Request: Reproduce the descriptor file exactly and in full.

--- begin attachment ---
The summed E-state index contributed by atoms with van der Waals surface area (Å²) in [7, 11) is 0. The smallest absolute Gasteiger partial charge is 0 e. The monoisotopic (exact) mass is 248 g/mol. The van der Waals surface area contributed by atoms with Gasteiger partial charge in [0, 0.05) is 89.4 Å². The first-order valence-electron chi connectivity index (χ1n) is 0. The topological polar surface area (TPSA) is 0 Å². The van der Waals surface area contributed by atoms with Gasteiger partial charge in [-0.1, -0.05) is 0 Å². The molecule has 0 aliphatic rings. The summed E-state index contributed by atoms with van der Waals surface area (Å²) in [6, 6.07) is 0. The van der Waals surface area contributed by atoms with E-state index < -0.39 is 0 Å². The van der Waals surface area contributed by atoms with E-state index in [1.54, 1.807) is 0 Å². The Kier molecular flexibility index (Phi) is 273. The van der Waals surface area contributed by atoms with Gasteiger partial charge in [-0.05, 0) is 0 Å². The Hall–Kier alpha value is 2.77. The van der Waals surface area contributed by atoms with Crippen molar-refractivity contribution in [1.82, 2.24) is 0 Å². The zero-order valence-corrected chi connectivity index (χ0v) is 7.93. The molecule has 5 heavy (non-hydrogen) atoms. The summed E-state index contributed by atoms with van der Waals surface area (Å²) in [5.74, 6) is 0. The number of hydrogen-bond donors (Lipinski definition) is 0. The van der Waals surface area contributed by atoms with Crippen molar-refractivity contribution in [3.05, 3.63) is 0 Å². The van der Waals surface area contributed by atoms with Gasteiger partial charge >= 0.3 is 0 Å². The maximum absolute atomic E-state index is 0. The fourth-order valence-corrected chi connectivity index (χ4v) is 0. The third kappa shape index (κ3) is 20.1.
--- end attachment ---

The summed E-state index contributed by atoms with van der Waals surface area (Å²) in [7, 11) is 0. The smallest absolute Gasteiger partial charge is 0 e. The monoisotopic (exact) mass is 248 g/mol. The van der Waals surface area contributed by atoms with Gasteiger partial charge in [0, 0.05) is 89.4 Å². The first-order valence-electron chi connectivity index (χ1n) is 0. The topological polar surface area (TPSA) is 0 Å². The van der Waals surface area contributed by atoms with Gasteiger partial charge in [-0.1, -0.05) is 0 Å². The molecule has 0 aliphatic rings. The summed E-state index contributed by atoms with van der Waals surface area (Å²) in [6, 6.07) is 0. The van der Waals surface area contributed by atoms with E-state index < -0.39 is 0 Å². The van der Waals surface area contributed by atoms with E-state index in [1.54, 1.807) is 0 Å². The Kier molecular flexibility index (Phi) is 273. The van der Waals surface area contributed by atoms with Gasteiger partial charge in [-0.05, 0) is 0 Å². The Hall–Kier alpha value is 2.77. The van der Waals surface area contributed by atoms with Crippen molar-refractivity contribution in [1.82, 2.24) is 0 Å². The zero-order valence-corrected chi connectivity index (χ0v) is 7.93. The molecule has 5 heavy (non-hydrogen) atoms. The summed E-state index contributed by atoms with van der Waals surface area (Å²) in [5.74, 6) is 0. The number of hydrogen-bond donors (Lipinski definition) is 0. The van der Waals surface area contributed by atoms with Crippen molar-refractivity contribution in [3.05, 3.63) is 0 Å². The van der Waals surface area contributed by atoms with Gasteiger partial charge >= 0.3 is 0 Å². The maximum absolute atomic E-state index is 0. The fourth-order valence-corrected chi connectivity index (χ4v) is 0. The third kappa shape index (κ3) is 20.1.